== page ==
Athabasca University Faculty Association condemns sudden firing of president

The Athabasca University Faculty Association says it is outraged that some of the institution's board of governors moved to swiftly fire former president Peter Scott. (CBC - image credit)
The Athabasca University Faculty Association says it is outraged that some of the institution's board of governors moved to swiftly fire former president Peter Scott. (CBC - image credit)

The Athabasca University Faculty Association has publicly come out against the firing of former president Peter Scott.

Scott was dismissed from the position on Wednesday with the board chair announcing his successor, Alex Clark, on the same day.

Clark was the university's dean of the faculty of health disciplines.

The association said it wasn't given any advance notice of the shift in leadership.

"It took us a while to sort of wrap our heads around what had happened," Rhiannon Rutherford, association president, said in an interview with CBC News on Saturday.

"For many of us, I think it's been, 'oh, here we go again' ... another time Athabasca University is in the news and another round of disruption to our institution that has just suffered so many body hits."

Submitted by Athabasca University
Submitted by Athabasca University

"We're on the receiving end of these decisions that are being made behind closed doors in relatively secretive and closed processes," Rutherford said.

Other concerns from the association include deep cuts to public universities' budgets and interference in collective bargaining according to Rutherford.

"That is really the antithesis of collegial governance and open, transparent, accountable leadership that we would expect from a public university," she said.

'A done deal' 

Byron Nelson, board chair, cited privacy concerns in declining to say why Scott was let go in an earlier interview with CBC News.

Karen Fletcher, president of the Athabasca University Students' Union and board governor, said there was a complete lack of protocol in the replacement of Scott.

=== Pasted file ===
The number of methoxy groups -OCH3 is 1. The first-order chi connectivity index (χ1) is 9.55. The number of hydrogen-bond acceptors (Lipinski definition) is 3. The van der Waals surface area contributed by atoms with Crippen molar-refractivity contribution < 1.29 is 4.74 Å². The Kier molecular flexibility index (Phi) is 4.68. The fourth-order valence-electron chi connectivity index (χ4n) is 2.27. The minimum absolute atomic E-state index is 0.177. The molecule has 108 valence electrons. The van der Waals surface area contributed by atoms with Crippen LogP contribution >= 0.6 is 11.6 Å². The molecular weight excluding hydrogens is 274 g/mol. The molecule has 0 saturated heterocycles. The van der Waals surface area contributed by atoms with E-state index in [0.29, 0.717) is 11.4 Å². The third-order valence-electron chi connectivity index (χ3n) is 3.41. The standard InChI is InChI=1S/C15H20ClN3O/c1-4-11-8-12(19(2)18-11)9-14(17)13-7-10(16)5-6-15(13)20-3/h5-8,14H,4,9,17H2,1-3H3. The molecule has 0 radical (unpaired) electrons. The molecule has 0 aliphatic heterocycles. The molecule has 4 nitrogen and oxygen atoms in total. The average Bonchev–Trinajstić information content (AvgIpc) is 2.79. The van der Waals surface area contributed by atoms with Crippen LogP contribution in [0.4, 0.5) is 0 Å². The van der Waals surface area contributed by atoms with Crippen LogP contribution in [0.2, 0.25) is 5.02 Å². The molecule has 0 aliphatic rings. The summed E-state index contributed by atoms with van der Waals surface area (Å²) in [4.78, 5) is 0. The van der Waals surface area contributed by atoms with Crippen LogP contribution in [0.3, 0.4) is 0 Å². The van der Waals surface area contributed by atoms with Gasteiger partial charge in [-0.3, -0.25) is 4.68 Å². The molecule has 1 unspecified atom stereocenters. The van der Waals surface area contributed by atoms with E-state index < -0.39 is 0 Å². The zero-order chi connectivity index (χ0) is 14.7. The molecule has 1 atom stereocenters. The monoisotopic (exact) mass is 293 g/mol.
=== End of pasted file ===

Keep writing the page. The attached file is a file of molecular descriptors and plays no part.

"I found out that Peter Scott was fired in the same email where I was invited to vote," Fletcher said about being presented with contradictory information.

Under normal circumstances, Fletcher said the board uses a system known as Robert's Rules of Order which requires a motion to be presented to all members for debate and to be voted on.

However since this did not happen, Fletcher said she spoke to Nelson on Wednesday evening to understand what took place.

"He said it had to be done this way, because otherwise, someone would have found out ... but the thing is, when you exclude all the members of certain categories on the board, you change the process," Fletcher said.

The university's board of governors membership list notes 11 public members, who are appointed and not elected, two academic staff members, a tutor member, a graduate student member and two undergraduate student members which include Fletcher.

"[Nelson] said he explicitly made sure to not involve the faculty members ... and I said 'okay, well, why didn't you involve students in this decision?' and he said, it didn't occur to him, which at a university is incredibly concerning, because the university exists to educate students," she said.

"We have a board chair who seems to be playing by his own rules, instead of the rules that govern the university and those rules are meant to protect the university ... students ... and staff," Fletcher said.

'Different visions'

Demetrios Nicolaides, minister of advanced education, fired board chair Nancy Laird last summer and appointed Nelson, a former Progressive Conservative leadership candidate and lawyer, to take her place.

He also rescinded the appointment of four board members, replacing them with seven new appointees in October. Nicolaides said the university's failure to submit a plan amid negotiations could put its operating funding at risk.

John Daniel served as a board governor for six months before being fired during that time.

"There had been a bit of a battle developing for some time, about two completely different visions of the university where it should go," he said.

Daniel said regarding the dispute over in what capacity the university's operations would remain in Athabasca.

After months of negotiations, Nicolaides and the board of governors finally signed off on a new investment management agreement at the beginning of December.

The agreement states the university has to hire 25 local employees and have half the university's executive team living in Athabasca within three years.

"It's kind of stupid, really, that getting ... more people to live in the town of Athabasca takes priority over the 40,000 students who rely on Athabasca for their futures," Daniel said.

Nelson was unable to provide an interview on Sunday and directed inquiries to the university's media relations team.

In a statement, the communications team said: "Board chair Byron Nelson has provided comments to the media on the matter, which are on the record, that Athabasca University's Board of Governors made its decision about the university president in accordance with board bylaws. He won't be making further comments."

In the Globe and Mail on Friday, Nelson said: "The way that this was conducted, while legal, I would acknowledge was not best practices."